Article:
Roll-A-Way Rover




Age Group: 13 - 18

 My experimental rover that I built from a Roll-A-Way alarm clock that was on clearance for $5.
 It can be controlled via the numeric section of a keyboard when the serial port is connected to a computer or
 a Wii Nunchuck attached directly to it, using either the joystick portion, or the accelerometer while pressing the bigger button.
 It uses one of my customized Ardweeny and an H bridge L293D motor driver chip:

Here is a preview video:

My next step would be to make it wireless and add a couple of sensors; I was thinking of a tiny wireless camera too, however because it rolls so much it would not be very practical.

I hope you like this just as much as I did, I learned a couple of things along the way. I built this at the same time while working on two different robots and rovers, however this one was simpler in hardware requirement and the code, and I can see a lot of potential for learning off it and expanding from it.  Also if you find it too tight to put all the components inside you can always just use the code and the hardware on a bigger customized frame.

Please let me know if something is not clear or you need more details.

Included is my code: Roll_A_Way_Rover_v1_1.pde

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Step 1: Parts and Material Used

1x   Roll-A-Way Clock
1x   Ardweeny 2 ( )
1x   USB interface for Ardweeny
1x   H bridge L293D motor driver chip ( )
2x   16 DIP sockets ( )
1x   small power switch
1x   LED with small mounting clip
1x   220 ohm resistor
20x Short length Breadboard jumper wire -  4 inches - male to male

For the USB serial interface cable extension:
6x   Medium length Breadboard jumper wire- 6 inches - male to female
2x   Female Socket Strip - Strip of 6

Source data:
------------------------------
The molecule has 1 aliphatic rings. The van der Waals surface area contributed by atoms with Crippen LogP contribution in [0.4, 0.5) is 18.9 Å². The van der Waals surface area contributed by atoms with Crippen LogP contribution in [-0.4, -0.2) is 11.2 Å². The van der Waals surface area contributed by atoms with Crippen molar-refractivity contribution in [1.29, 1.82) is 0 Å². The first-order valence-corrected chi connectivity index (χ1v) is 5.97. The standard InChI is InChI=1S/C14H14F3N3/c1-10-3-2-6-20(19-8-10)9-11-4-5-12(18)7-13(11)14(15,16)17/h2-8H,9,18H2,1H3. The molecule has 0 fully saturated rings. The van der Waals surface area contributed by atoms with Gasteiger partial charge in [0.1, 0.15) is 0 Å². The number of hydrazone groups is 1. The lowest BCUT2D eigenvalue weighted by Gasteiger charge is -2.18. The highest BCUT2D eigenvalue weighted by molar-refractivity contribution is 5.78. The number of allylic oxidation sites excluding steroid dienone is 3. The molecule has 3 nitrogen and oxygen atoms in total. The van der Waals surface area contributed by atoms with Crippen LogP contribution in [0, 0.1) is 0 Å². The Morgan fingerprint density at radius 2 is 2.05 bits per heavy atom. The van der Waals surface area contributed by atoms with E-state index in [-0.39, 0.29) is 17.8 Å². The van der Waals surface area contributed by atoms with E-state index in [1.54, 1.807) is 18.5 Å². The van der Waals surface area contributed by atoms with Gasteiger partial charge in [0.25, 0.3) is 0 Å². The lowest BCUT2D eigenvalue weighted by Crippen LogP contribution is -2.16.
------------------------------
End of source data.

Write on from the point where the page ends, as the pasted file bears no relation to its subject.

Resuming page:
1x   Wii Nunchuck
1x   Wii Nunchuck adapter ( )
6x   Medium length Breadboard jumper wire- 6 inches - male to male

4x   AAA batteries (rechargeable preferred)

Soldering equipment & basic tools.

Step 2: Taking Apart the Roll a Way Clock

Remove the 4 screws at the bottom.
Once open, remove the LCD display assembly with the two push buttons attached to it, they will not be used *.
Remove the snooze button assembly and the four time settings buttons, keep the snooze plastic cover.
Remove the two motor and detach the wires.
Remove the speaker at the bottom.
Remove the battery box.

Warm up your soldering iron for the next steps.

* PS: there are instructions on how to use the clock LCD module with an Arduino and it is what got me started on this when I saw the gear motors inside and the price of the unit at a local store ;),51464.0.html

Step 3: Assembling Part 1

Take two of the short length breadboard jumper wire - 4 inches - male to male and cut them in half; 
strip the ends and solder the resulting 4 short wires to the DC motor terminals.
Do the same for the speaker if you decide to use it.

Remove the wires from the battery box and solder two medium length breadboard jumper wire- 6 inches - male to male; you may want to use red and black colors to make it easier to distinguish polarity.

Solder the two 16 DIP sockets pins together keeping the notch on the same side.
Solder a small wire between pins 1 & 16, and one between 8 & 9.
Solder pins 4 & 5 together, and  also pins 12 & 13.
The junctions from pins 1 & 16, and pins 8 & 9  need to be joined, you can either solder a wire between them or use a small jumper wire from the opposite side of the socket..
(See )

Step 4: Putting It All Together

Of course before cramming everything inside, do a dry run.